When you think back on your year in LEAD 365, do you remember the number one thing I hoped all participants would learn? If LEAD 365 alums could only be better at one thing when compared to non-alums, do you remember what I hoped that one thing would be?

My hope is that all LEAD 365 alums will lean into a situation when it seems like there might be a potential disagreement or conflict. This could be a big deal or something that may not be a big deal initially, but might grow into one if it’s ignored.

Of course, I want alums to lean in using a respectful, even loving, approach so the relationship doesn’t suffer. In fact, over time, I believe leaning into conflict in a healthy way makes relationships grow stronger!

I find leaning into healthy conflict to be difficult and, as such, it’s very easy to just not do it, or to do it poorly. Over the past year I’ve received feedback that some of our alumni don’t practice leaning into conflict. A few people who have gotten my ear have observed disagreements with an alum that went uncommunicated. While this doesn’t surprise me too much, it does pain me. You may recall me mentioning this at our most recent alumni gathering at the Switch Pyramid in October.

I believe that if we were only 20% better than we already are in this one key behavior, this alone would be enough to make West Michigan leaders unique and significantly better than the collection of leaders in any other corridor in the country. This alone would make us the Silicon Valley of leadership.

Of course if we do this using the model we taught you (which you can review here and here), it means we would also be practicing some other important leadership skills well, like listening, communicating our thoughts, and finding innovative solutions where real differences exist.

Another belief I have is that this one ability and behavior would ripple into two other stumbling blocks I believe are common for leaders. You may remember the three most common issues I have run into in my eighteen years of coaching leaders, which we highlighted in Chapter 11 of LEAD 365:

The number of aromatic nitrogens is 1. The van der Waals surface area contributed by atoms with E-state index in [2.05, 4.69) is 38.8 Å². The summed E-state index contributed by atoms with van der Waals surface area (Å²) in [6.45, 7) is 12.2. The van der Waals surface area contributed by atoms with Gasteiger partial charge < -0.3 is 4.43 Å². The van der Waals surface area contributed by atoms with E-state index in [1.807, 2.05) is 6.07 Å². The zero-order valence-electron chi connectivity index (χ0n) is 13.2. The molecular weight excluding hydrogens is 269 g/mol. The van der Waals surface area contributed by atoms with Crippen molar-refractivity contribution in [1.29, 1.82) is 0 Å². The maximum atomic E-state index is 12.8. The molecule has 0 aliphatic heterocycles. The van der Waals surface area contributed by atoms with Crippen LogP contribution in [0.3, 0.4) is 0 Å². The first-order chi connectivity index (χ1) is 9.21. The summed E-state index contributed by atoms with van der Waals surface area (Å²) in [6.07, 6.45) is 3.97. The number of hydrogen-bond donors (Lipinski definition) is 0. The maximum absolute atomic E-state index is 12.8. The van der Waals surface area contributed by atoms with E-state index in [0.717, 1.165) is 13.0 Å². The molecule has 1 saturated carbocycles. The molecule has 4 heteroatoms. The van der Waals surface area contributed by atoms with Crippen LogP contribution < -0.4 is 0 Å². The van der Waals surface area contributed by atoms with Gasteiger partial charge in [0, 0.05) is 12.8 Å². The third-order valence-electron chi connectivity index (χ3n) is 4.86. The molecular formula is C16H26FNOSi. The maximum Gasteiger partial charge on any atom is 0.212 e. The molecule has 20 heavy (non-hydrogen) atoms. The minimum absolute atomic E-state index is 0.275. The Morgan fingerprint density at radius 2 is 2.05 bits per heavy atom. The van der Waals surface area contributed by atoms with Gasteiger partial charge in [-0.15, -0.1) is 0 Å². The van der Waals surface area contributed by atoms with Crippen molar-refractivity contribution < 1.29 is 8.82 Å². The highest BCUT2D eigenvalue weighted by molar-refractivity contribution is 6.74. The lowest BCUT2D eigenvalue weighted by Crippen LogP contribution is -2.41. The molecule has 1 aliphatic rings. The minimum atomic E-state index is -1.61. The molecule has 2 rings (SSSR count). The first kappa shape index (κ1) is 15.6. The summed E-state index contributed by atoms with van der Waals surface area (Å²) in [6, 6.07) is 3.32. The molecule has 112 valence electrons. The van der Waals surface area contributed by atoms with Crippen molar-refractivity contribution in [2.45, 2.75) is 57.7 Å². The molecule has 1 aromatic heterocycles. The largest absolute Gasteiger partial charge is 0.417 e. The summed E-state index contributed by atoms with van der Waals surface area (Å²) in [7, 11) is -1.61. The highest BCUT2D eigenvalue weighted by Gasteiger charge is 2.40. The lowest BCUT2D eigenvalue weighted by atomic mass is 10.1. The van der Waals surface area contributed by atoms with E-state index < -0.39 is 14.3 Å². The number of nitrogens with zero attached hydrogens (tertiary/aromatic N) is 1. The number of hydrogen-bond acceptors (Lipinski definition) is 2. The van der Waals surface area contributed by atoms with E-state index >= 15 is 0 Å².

1. The avoidance of conflict, or a toxic approach to engaging it.
    2. The lack of clarity created around purpose, vision, and values in one’s organization or department. I believe one of the reasons leaders don’t do this is that establishing that clarity, and then acting in alignment with it, would drive some difficult conversations—potential conflict—with those who aren’t aligned.
    3. Too many leaders say yes to things they should say no to, but they say yes because they can fit whatever the request is into their schedule and it’s hard to say no. Saying no can feel like conflict.

If I become confident in my ability to engage difficult conversations (ie: conflict) I will be more free to establish and live aligned to a clear, purpose, vision, and values and will also be able to say no to things that don’t align with that vision or the values.

So, based on all of this, I’m asking myself, “Am I continuing to lean in to difficult conversations when I know it’s the right thing to do, even if it will be hard?” I’m also asking you how you’re doing with this very important leadership trait.

I hope this helps you become that great leader who is willing to enter into uncomfortable but good conversations, even when it’s hard.

Thanks. Be great this week!

Image by B Rosen. Used under CC BY-ND 2.0 license.